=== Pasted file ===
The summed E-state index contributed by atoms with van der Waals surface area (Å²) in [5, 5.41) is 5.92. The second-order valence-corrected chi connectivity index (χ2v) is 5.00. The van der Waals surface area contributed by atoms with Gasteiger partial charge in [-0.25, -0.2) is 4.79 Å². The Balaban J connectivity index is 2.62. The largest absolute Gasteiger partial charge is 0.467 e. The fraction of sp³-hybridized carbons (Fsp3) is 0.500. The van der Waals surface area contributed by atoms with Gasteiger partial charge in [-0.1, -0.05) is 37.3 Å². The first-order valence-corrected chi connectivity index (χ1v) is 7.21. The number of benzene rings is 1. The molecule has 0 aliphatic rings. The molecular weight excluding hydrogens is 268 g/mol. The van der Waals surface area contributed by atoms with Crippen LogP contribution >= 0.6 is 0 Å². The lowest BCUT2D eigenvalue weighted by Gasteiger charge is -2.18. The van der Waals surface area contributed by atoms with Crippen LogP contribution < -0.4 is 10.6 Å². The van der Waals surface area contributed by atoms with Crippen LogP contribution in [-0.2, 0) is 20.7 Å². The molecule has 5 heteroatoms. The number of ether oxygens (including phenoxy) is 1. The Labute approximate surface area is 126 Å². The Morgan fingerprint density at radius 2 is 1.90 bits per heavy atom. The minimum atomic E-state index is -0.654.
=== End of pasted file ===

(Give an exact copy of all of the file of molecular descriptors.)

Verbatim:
The summed E-state index contributed by atoms with van der Waals surface area (Å²) in [5, 5.41) is 5.92. The second-order valence-corrected chi connectivity index (χ2v) is 5.00. The van der Waals surface area contributed by atoms with Gasteiger partial charge in [-0.25, -0.2) is 4.79 Å². The Balaban J connectivity index is 2.62. The largest absolute Gasteiger partial charge is 0.467 e. The fraction of sp³-hybridized carbons (Fsp3) is 0.500. The van der Waals surface area contributed by atoms with Gasteiger partial charge in [-0.1, -0.05) is 37.3 Å². The first-order valence-corrected chi connectivity index (χ1v) is 7.21. The number of benzene rings is 1. The molecule has 0 aliphatic rings. The molecular weight excluding hydrogens is 268 g/mol. The van der Waals surface area contributed by atoms with Crippen LogP contribution >= 0.6 is 0 Å². The lowest BCUT2D eigenvalue weighted by Gasteiger charge is -2.18. The van der Waals surface area contributed by atoms with Crippen LogP contribution < -0.4 is 10.6 Å². The van der Waals surface area contributed by atoms with Crippen LogP contribution in [-0.2, 0) is 20.7 Å². The molecule has 5 heteroatoms. The number of ether oxygens (including phenoxy) is 1. The Labute approximate surface area is 126 Å². The Morgan fingerprint density at radius 2 is 1.90 bits per heavy atom. The minimum atomic E-state index is -0.654.